Our recent visit to Orkney was not meant to be about retailing or shops, but inevitably just wandering around Stromness and Kirkwall one can’t help but look at the retailing. As I noted in the earlier blog, the overwhelming sense I got was of a busy sector with limited vacancies and a dominance of independent businesses. There are some of the usual chains but it was notable how many stores were local and independent. I appreciate this is a snapshot of early summer/late spring, but it was encouraging.
What was also interesting was the historical aspect to both towns. Both Stromness and Kirkwall have distinctive urban plans and hold the interest accordingly. They are full of vennels, gunnels and other cut-throughs and the main street is both pedestrianised and with car access (though speed limited due to its nature which enables dual use). It is an interesting mix which the council has worked hard to protect, preserve and promote. I was interested that just after we left Orkney, the council won a major award (the RTPI Silver Jubilee Cup) for their work on the townscape of Stromness. It did not surprise me.
One of the delights was looking for ghostsigns in the current fabric and there were plenty to choose from. In many cases, as shown below, these were interesting but perhaps run of the mill. Nice tiles and old name boards etc. but nothing that is too out of the ordinary.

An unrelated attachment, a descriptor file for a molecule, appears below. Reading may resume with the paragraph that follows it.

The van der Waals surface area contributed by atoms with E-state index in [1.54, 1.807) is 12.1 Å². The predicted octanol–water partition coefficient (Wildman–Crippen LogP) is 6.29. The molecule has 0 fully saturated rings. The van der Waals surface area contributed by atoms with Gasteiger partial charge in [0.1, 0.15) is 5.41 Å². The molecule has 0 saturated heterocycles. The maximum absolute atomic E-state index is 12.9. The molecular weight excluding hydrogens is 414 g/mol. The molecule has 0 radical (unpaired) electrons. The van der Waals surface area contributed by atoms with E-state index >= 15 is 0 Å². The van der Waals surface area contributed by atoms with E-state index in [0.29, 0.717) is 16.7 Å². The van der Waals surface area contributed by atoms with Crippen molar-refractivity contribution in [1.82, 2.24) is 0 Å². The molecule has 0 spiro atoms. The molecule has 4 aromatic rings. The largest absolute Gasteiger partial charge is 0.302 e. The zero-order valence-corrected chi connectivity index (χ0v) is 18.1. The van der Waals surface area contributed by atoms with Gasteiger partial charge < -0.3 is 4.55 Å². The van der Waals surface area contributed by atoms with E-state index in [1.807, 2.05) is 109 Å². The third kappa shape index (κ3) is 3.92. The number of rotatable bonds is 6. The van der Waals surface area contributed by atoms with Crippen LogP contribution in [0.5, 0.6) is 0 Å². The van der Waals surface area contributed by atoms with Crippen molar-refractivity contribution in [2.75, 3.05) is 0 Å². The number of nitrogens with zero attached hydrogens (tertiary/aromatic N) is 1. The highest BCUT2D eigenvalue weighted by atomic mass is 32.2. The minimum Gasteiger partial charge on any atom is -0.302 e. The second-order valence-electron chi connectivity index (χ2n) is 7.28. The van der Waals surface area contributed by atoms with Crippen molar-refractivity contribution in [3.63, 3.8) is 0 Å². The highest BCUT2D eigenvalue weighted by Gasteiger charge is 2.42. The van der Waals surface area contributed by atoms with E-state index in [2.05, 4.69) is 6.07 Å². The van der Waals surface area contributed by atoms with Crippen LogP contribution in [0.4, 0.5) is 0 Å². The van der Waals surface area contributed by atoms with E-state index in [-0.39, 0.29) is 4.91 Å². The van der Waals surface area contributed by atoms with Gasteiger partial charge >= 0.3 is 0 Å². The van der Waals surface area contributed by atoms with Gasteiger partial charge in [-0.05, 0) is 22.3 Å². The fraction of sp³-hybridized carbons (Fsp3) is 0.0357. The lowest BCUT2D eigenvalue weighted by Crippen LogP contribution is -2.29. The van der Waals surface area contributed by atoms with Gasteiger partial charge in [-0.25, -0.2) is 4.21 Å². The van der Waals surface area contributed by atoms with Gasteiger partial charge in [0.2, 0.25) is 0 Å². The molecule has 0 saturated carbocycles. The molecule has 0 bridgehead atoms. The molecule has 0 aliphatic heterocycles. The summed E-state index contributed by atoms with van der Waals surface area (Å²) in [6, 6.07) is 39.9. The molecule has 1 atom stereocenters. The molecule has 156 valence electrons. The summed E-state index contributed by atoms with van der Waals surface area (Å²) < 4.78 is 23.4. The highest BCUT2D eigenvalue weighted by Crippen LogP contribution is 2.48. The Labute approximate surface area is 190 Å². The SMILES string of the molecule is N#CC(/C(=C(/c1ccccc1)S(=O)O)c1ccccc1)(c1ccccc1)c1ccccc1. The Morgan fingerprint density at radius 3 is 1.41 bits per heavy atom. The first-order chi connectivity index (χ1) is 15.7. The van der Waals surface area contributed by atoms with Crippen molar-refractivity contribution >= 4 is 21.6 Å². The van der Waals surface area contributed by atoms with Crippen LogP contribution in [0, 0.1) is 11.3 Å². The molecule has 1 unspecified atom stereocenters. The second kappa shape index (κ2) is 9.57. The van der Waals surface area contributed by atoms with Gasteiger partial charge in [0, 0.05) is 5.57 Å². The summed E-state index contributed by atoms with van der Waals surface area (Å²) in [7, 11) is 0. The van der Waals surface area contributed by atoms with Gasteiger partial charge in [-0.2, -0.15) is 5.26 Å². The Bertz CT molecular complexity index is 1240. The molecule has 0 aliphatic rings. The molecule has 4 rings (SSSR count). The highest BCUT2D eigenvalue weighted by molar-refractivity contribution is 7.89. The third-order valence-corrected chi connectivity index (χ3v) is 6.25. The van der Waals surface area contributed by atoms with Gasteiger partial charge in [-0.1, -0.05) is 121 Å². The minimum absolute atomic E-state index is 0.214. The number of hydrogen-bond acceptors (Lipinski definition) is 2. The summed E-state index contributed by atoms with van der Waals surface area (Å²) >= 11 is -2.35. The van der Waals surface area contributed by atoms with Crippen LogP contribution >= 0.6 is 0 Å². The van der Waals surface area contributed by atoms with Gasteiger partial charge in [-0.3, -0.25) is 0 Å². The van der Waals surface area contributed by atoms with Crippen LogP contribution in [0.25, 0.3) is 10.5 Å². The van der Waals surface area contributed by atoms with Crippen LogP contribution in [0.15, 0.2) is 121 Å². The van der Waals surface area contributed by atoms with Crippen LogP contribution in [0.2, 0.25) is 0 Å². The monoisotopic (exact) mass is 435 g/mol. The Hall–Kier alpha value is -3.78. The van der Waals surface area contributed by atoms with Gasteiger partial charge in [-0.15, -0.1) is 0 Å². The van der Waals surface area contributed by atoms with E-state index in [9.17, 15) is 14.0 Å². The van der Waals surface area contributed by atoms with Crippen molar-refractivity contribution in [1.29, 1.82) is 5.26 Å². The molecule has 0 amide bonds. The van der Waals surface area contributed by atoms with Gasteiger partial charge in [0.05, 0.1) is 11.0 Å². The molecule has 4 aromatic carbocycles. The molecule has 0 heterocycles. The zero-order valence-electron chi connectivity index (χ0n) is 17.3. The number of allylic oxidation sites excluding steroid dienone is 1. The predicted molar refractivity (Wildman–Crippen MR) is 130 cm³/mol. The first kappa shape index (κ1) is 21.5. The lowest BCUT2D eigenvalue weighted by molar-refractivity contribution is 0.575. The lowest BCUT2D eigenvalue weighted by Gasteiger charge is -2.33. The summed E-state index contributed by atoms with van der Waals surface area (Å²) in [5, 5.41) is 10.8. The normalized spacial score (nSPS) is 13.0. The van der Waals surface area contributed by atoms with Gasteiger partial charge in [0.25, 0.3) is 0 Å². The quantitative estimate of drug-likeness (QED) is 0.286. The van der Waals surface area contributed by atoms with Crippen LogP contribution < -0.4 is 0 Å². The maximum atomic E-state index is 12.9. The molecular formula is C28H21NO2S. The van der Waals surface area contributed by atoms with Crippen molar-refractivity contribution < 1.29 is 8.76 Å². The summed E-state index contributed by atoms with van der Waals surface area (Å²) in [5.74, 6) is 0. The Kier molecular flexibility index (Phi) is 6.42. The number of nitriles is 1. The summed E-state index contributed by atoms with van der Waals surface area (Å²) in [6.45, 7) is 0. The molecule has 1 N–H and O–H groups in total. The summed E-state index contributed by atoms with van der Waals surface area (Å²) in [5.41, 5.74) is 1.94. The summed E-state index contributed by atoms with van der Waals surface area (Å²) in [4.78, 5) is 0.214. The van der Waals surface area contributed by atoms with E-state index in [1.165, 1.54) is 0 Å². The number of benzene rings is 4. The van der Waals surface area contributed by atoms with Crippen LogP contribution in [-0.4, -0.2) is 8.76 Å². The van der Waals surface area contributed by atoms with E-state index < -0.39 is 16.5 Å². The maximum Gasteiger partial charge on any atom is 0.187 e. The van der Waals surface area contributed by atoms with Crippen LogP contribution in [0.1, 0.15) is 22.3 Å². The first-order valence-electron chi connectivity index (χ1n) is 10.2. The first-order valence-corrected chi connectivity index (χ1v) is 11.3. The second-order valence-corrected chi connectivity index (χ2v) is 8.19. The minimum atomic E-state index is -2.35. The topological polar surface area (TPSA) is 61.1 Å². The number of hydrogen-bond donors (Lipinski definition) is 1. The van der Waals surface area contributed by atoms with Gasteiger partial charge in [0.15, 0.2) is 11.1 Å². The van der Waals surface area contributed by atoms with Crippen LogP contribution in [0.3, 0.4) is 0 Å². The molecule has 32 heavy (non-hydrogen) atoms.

However one store really caught the eye. The initial impact comes from the tiled doorway entrance and the fascia mosaics, which have been partially, and unsuccessfully obscured. This is Fugaccia’s and a quick inspection beyond the door points to the floor and steps also being original and in place. The store is currently a clothing and knitwear store, but clearly has had a different history.
The staff member inside readily acceded to me asking to take photographs and indeed said that lots of people seemed to want to photograph the floor! On the wall inside the shop was the announcement of what Fugaccia’s was originally – The Stromness Soda Fountain, claimed to be ‘one of the finest soda fountains open in Scotland’. A little more can be gleaned here. Whilst not in its original usage, it is good to see that the design and quality of the original store is retained. It is simply gorgeous; just a shame about the “vandalism” of the mosaic fascias.
And I leave with another store front, this time the Post Office in Kirkwall from 1960. The doorway and lintel just speaks of heritage and confidence and is in stark contrast to modern day post offices and shops. Where did we lose the desire to design nice things?